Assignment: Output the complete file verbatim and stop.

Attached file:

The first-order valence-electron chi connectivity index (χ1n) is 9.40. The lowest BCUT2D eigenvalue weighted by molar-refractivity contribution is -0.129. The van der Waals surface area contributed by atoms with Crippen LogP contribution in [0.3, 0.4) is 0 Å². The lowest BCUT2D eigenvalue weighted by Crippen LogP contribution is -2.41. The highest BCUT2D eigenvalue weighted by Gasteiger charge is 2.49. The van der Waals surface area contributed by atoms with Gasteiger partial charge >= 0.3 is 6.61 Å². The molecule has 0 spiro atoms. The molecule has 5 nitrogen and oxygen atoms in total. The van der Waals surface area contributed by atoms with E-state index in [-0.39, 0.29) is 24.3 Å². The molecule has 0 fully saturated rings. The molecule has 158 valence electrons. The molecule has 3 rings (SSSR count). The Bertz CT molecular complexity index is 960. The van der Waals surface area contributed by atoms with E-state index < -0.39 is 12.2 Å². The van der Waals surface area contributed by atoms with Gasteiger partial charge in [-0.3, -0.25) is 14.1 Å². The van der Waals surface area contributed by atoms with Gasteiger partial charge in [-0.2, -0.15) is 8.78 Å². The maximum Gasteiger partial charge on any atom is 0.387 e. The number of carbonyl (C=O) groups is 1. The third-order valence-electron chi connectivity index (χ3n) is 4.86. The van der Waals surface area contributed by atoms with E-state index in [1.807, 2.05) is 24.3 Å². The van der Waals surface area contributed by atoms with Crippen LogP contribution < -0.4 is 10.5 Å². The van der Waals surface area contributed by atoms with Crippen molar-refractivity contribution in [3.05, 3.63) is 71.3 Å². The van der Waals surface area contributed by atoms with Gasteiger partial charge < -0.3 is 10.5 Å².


The first-order valence-electron chi connectivity index (χ1n) is 9.40. The lowest BCUT2D eigenvalue weighted by molar-refractivity contribution is -0.129. The van der Waals surface area contributed by atoms with Crippen LogP contribution in [0.3, 0.4) is 0 Å². The lowest BCUT2D eigenvalue weighted by Crippen LogP contribution is -2.41. The highest BCUT2D eigenvalue weighted by Gasteiger charge is 2.49. The van der Waals surface area contributed by atoms with Gasteiger partial charge >= 0.3 is 6.61 Å². The molecule has 0 spiro atoms. The molecule has 5 nitrogen and oxygen atoms in total. The van der Waals surface area contributed by atoms with E-state index in [-0.39, 0.29) is 24.3 Å². The molecule has 0 fully saturated rings. The molecule has 158 valence electrons. The molecule has 3 rings (SSSR count). The Bertz CT molecular complexity index is 960. The van der Waals surface area contributed by atoms with E-state index < -0.39 is 12.2 Å². The van der Waals surface area contributed by atoms with Gasteiger partial charge in [-0.3, -0.25) is 14.1 Å². The van der Waals surface area contributed by atoms with Gasteiger partial charge in [-0.2, -0.15) is 8.78 Å². The maximum Gasteiger partial charge on any atom is 0.387 e. The number of carbonyl (C=O) groups is 1. The third-order valence-electron chi connectivity index (χ3n) is 4.86. The van der Waals surface area contributed by atoms with E-state index in [1.807, 2.05) is 24.3 Å². The van der Waals surface area contributed by atoms with Crippen LogP contribution < -0.4 is 10.5 Å². The van der Waals surface area contributed by atoms with Crippen molar-refractivity contribution in [3.05, 3.63) is 71.3 Å². The van der Waals surface area contributed by atoms with Gasteiger partial charge < -0.3 is 10.5 Å².